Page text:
Microsoft is determined to turn the Pacific Northwest into a connected innovation mega-region akin to Silicon Valley, starting with better transportation between the biggest cities in the area. The Redmond, Wash., software giant has already helped get new flights between Seattle and Vancouver, B.C. off the ground.
Next up? High-speed rail.
Microsoft is giving another $223,667 to study the possibility of building a high-speed rail line connecting Vancouver, B.C., Seattle, and Portland, adding to a previous donation. The company is providing a total of $573,667 to the project. Other funders include the Province of British Columbia; the Oregon Department of Transportation; and Washington Department of Transportation.
Microsoft President Brad Smith announced the company’s latest commitment to high-speed rail study at the Cascadia Innovation Corridor Conference in Seattle.
“We found the fourth part of the funding needed to get this feasibility study done,” he said. “I actually found it at Microsoft. I didn’t have to look very far.”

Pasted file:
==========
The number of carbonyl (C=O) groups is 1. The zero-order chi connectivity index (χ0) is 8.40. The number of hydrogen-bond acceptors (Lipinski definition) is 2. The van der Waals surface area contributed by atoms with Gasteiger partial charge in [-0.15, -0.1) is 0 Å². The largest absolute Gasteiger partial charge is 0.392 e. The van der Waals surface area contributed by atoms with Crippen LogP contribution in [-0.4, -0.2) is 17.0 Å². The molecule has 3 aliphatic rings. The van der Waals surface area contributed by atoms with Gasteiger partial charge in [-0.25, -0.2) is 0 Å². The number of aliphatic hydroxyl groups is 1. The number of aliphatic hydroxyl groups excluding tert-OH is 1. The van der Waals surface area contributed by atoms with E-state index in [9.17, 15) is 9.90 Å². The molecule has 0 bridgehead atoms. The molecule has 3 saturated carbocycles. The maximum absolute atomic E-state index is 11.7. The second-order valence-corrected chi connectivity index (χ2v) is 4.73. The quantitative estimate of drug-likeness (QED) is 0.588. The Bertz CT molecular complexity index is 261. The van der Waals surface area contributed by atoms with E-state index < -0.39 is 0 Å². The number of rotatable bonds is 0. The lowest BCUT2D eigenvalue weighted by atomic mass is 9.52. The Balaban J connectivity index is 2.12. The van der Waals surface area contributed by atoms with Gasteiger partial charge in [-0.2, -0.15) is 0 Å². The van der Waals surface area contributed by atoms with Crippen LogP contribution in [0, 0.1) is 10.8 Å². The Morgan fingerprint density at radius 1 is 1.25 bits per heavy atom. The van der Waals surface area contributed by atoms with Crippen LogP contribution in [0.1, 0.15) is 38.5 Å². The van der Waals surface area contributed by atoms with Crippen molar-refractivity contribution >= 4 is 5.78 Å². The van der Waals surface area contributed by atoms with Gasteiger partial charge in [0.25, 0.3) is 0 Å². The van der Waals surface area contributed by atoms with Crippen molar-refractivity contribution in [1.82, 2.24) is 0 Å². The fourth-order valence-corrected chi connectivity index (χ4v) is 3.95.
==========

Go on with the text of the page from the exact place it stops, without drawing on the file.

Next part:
Since 2017, government officials and business leaders in the region have been exploring the possibility of creating a high-speed rail line that would ferry passengers from Seattle to Vancouver in less than an hour. The feasibility study has raised several rounds of funding. With the latest commitments, the Cascadia Innovation Corridor members plan to finish the study by the end of 2020.
The Washington State Department of Transportation estimates that a high-speed rail connecting the three cities would spark $355 billion in economic growth in the region. The project will cost approximately $24 billion to $42 billion and would generate between $160 million and $250 million in annual revenue, according to transportation officials.
In addition to the economic boost, WSDOT estimates that the rail system would reduce carbon emissions by 6 million metric tons in the first 40 years.
The high-speed rail system is projected to travel faster than 200 MPH, transporting passengers between Portland to Seattle and Seattle to Vancouver in under an hour. It would be built using high-speed rail, magnetic levitation, or hyperloop technology, according to WSDOT.
“Everywhere you go in the world people are thinking big and the fundamental question we should always ask ourselves is, ‘why not us?'” Smith said. “The people who built this region thought big. Are we really following in their footsteps without the capacity to dream big dreams and make them come true?”